From his post at the 421-metre tower, he had an unparalleled bird’s-eye view of the city he loved dearly.
Malaysia has three major ethnic groups. Malay make up slightly more than 60 per cent of the 27 million citizens, whereas Chinese represent 23.7 per cent and Indians 7.1 per cent.
The concept of “Malaysian Malaysia”, the catchphrase for a multi-racial Malaysia was launched in the 1960s.
Decades later, it was followed by the slogan “Together in unity, a nation in harmony. One Malaysia.”
“We strongly believe in this vision and should work together to achieve it,” Lee said. Coming from a Chinese, the support was significant. “‘One Malaysia’ concept is laudable. Malaysian society needs to recognise differences,” he said.
In their Hari Raya messages, the country’s politicians said Malaysians should continue to move forward and to dismiss any form of racism or divisions.
Aware of the growing threats emanating from social media, they insisted the people should act responsibly in order to preserve the country’s peace and harmony.
“Political parties, especially the leaders, must advise their followers and cyber troopers not to play the race card,” Deputy Home Minister Wan Junaidi Tuanku Jaafar said.
Abdul Rahman Dahlan, Urban Wellbeing, Housing and Local Government Minister said Malaysians must be smart when using the social media.
“The Government has given us the democratic space to share our views, so be responsible. This is our home and it is all we have,” he said.
For Hiba, an Arab based in the Gulf, the whole Malaysian tolerance and mutual acceptance experience is a wonderful example worth emulating by other Muslim countries.
“When we see how religious and racial divisions are now play so much in local politics and how they are being used to divide nations and undermine their stability, we pray for social cohesion and national unity,” she said. “The ominous faults of divisions within any country must be addressed through engaging everyone in the fight to consolidate the nation of the one nation and shield the society from obnoxious onslaughts, both internal and external” she said.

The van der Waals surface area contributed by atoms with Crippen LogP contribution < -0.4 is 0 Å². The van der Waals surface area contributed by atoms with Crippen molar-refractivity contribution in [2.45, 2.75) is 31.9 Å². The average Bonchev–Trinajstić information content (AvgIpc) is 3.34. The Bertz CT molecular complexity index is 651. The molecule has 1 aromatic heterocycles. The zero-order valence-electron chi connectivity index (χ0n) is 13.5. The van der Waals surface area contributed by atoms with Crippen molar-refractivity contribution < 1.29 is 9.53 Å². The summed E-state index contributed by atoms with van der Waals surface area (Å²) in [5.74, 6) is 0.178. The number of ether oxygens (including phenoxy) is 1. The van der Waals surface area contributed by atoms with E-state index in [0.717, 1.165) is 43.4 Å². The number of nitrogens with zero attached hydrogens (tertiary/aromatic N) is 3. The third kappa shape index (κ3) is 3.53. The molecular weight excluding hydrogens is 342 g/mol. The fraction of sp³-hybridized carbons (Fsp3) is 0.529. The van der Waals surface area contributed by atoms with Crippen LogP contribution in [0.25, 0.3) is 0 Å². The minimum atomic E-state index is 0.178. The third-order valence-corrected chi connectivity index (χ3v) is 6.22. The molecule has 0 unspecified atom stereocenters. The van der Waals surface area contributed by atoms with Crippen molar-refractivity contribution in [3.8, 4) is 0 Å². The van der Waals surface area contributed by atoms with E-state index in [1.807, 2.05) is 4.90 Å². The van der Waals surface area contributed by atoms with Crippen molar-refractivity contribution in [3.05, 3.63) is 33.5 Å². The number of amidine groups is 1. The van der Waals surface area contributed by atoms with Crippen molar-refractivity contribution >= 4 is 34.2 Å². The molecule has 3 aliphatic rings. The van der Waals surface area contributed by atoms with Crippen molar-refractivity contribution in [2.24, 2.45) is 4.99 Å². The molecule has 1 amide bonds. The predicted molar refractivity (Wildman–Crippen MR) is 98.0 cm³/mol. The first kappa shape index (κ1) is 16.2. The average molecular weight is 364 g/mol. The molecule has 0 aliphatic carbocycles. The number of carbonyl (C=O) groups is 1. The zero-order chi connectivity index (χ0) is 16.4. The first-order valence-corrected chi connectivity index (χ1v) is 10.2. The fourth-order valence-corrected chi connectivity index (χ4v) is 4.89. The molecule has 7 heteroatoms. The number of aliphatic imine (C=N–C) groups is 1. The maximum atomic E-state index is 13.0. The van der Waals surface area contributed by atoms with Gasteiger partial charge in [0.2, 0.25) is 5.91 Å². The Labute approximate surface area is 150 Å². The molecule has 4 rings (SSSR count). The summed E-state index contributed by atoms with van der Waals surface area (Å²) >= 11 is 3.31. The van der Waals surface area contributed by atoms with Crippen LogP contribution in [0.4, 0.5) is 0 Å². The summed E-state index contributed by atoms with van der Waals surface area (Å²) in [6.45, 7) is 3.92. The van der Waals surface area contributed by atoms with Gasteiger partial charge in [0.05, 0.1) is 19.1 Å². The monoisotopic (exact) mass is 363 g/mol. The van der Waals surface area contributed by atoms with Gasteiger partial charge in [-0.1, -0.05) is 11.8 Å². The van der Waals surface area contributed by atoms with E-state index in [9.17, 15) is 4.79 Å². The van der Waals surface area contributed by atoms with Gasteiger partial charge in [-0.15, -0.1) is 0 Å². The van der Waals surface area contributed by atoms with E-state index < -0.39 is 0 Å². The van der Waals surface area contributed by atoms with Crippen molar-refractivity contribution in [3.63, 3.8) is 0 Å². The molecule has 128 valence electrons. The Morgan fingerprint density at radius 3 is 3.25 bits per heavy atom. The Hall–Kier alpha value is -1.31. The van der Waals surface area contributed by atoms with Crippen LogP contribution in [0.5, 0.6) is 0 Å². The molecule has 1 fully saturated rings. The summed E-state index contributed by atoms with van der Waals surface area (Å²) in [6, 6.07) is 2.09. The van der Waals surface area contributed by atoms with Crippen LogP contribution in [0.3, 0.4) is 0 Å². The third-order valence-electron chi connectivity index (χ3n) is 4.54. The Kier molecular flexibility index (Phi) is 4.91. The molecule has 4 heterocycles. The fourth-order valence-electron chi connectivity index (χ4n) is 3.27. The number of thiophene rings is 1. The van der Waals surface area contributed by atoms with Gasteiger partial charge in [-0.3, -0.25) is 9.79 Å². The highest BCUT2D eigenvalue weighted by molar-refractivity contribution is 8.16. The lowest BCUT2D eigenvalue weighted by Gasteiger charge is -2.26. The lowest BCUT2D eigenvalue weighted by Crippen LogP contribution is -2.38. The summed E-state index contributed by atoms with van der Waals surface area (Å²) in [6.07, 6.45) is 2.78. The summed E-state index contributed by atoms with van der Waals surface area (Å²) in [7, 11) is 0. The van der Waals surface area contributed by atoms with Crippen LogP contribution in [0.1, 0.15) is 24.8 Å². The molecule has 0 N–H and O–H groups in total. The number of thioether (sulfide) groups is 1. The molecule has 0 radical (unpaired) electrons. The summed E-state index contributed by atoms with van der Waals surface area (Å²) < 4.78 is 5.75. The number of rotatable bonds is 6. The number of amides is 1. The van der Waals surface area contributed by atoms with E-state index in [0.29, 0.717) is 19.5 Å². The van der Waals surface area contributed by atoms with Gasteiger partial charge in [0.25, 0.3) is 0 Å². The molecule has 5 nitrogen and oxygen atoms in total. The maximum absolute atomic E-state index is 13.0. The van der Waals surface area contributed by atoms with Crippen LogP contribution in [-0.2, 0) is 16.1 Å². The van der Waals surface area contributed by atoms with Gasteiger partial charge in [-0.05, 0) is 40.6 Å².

It was her first trip to Malaysia and she said she was fortunate she visited the country when it was getting ready to celebrate Eid Al Fitr.
Flying on Malaysian Airlines, she felt the great care and special attention provided by the airline crew to the passengers, making sure their trip is as pleasant and as comfortable as possible despite the long flying hours. She loved feeling treated in special ways.
“A most pleasant flight dominated by friendly smiles and great gourmet food,” she said.
At hotels in the vivacious capital Kuala Lumpur, in Malacca, a city steeped in history, culture and tradition, and in Johor Bahru, the southernmost city majestically overlooking the Strait of Johor commonly referred to as JB, Hiba said she felt the gracious hospitality and the graceful charm.
She loved how the blessings of the holy month of Ramadan were extended to the orphans and the needy and how hosting orphans and refugees for iftar – the breaking of the fast – was one of the most delightful experiences shared by the hosts and guests, regardless of their background.
She watched how in front of the Sultan Abdul Samad Building along the highly symbolic Merdeka Square in the capital, more than 1,000 people gathered to break the fast within a spirit of togetherness that transgressed backgrounds and social status.
“This is a land of great shopping opportunities and marketing offers, yet the spiritual spirit is not drowned by materialism. It is prevalent and it can be felt throughout the country,” she said. “In a fancy hotel in JB, I saw how a group of Rohingya refugees, mostly children visibly awed by the august setting, were given special tables where they sat patiently eagerly for the call to eat. I saw young orphans in Kuala Lumpur sharing iftar with the rich and mighty. It was so heart-warming” she said.
Mutual respect and trust in one another, the two main principles for “One Malaysia” and the concept of unity in diversity seemed well developed in the minds and deeds of the people.